For Castleton professor Peter Kimmel, each day in the semester since he began his career in 1991 has been in the science building on campus. Now, Kimmel spends half of his day in the science building, and half of his time in the dean’s office after being appointed associate academic dean.
“There are always students who need signatures,” he said in a recent interview. “They told me that that’s half the job, signing things and helping students with problems.”
For some on campus, Kimmel is known as ‘the bird guy.’ He teaches developmental biology – and in that class, they hatch ducks and geese, which can be seen walking around in the spring. It was an idea that occurred to him early in his career here.
“When I arrived at Castleton, I discovered all these great boxes of slides,” he said. “Pictures of little embryos and things like that, and some of the apparatuses for hatching eggs, and it just kind of developed from there.”
Every year, Kimmel says he adds more to that class – and it is something that his students enjoy.
“For me, he was not only an amazing professor that I learned so much from,” Castleton senior Corbyn Loomis said. “He was also a voice of reason in the craziness of choosing classes, and helped me on my path through college.”
Loomis took three classes with Kimmel, and said he always seemed professional, and really knew his audience.
“Not only that, but he always put a spin on it (the material) that made it easy to remember,” Loomis said. “If you’ve had a class with him, you’ll know what I mean.”
Castleton biology major Celine Larose agrees.
“He’s an incredible professor,” she said. “I had him for anatomy and physiology this past fall semester and he really made the course fun and interesting.”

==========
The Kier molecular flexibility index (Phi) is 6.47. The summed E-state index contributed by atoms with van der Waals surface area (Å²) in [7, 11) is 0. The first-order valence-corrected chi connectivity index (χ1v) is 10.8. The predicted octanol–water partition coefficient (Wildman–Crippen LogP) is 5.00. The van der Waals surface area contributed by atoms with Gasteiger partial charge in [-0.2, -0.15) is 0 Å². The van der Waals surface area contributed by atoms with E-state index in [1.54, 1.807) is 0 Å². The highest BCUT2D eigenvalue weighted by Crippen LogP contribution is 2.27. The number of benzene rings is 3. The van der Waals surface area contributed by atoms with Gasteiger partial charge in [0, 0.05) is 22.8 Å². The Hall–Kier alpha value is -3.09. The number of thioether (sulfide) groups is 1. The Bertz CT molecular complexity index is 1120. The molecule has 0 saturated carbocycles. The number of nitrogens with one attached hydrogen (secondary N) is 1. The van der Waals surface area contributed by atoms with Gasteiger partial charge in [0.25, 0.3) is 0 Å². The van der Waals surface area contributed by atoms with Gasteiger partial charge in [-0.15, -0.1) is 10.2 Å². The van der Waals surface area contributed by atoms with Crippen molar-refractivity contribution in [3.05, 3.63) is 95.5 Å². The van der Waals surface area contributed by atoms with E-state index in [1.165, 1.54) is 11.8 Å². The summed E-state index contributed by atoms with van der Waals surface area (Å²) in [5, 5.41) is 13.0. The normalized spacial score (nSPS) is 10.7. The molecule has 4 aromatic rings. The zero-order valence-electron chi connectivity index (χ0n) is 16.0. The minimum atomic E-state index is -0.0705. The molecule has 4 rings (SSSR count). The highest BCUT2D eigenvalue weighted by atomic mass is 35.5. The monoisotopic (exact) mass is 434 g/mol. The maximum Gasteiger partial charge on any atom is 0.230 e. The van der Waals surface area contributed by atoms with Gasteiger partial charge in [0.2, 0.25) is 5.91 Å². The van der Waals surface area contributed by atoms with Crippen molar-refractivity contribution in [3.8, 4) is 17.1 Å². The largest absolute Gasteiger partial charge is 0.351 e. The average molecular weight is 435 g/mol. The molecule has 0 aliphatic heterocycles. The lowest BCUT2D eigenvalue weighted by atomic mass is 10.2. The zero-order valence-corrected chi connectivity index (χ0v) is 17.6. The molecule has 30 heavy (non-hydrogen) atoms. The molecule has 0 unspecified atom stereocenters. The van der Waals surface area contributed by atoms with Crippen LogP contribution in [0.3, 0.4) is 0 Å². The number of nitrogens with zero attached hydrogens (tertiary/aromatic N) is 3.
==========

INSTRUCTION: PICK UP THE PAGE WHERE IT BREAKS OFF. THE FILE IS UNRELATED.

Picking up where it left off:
Larose said that Kimmel started every class with a funny cartoon, and was always available to help students.
Kimmel was not born in Vermont. He was born on the west coast in Portland, Oregon.
“I went to high school, my undergraduate years, and received my master’s degree in Portland,” Kimmel said. “I had the opportunity to go to the University of Massachusetts-Amherst for my PhD. I was offered some support.”
He spent four years getting his PhD at UMass and then one year at the University of Saskatchewan, doing a research post-doctorate.
“Then this job opened up, and I applied for it,” he said. “I got this job, and then one of my colleagues used to tell me that I came to Vermont for the weather, because it was warmer than it was in Saskatchewan.”
When Kimmel started college, he thought he wanted to be a veterinarian.
“I’m not sure how serious I was about that,” he said. “I think it was just something that, in the back of my mind, I thought that I wanted to do.”
As he went through college, he lost interest in being a veterinarian, and became more focused on general biology.
“I actually, at the end of four years, I had enough credits to graduate, but I had no idea what I wanted to do after graduation,” he said. “I actually took a fifth year, and that’s the year when I took the classes that meant the most to me – physiology, and animal biology classes.”
For Kimmel, that was the turning point.
“It was like, ‘wow, this is so cool,’” he said. “It was sort of an indirect path, but that’s how I ended up in my field.”
Academic Dean Jonathan Spiro said the administration is lucky to have Kimmel for three reasons.
“He is an extremely bright and thoughtful professor … he always asks which course of action is best for our students, and he’s the only guy we could find who was willing to work for minimum wage,” he joked.
Kimmel considers himself very fortunate to be here.
“When I started here, I always felt like … I lucked out,” he said. “This is really the first real job I’ve had. I came in not sure whether I’d be able to do it, and … this is it for me.”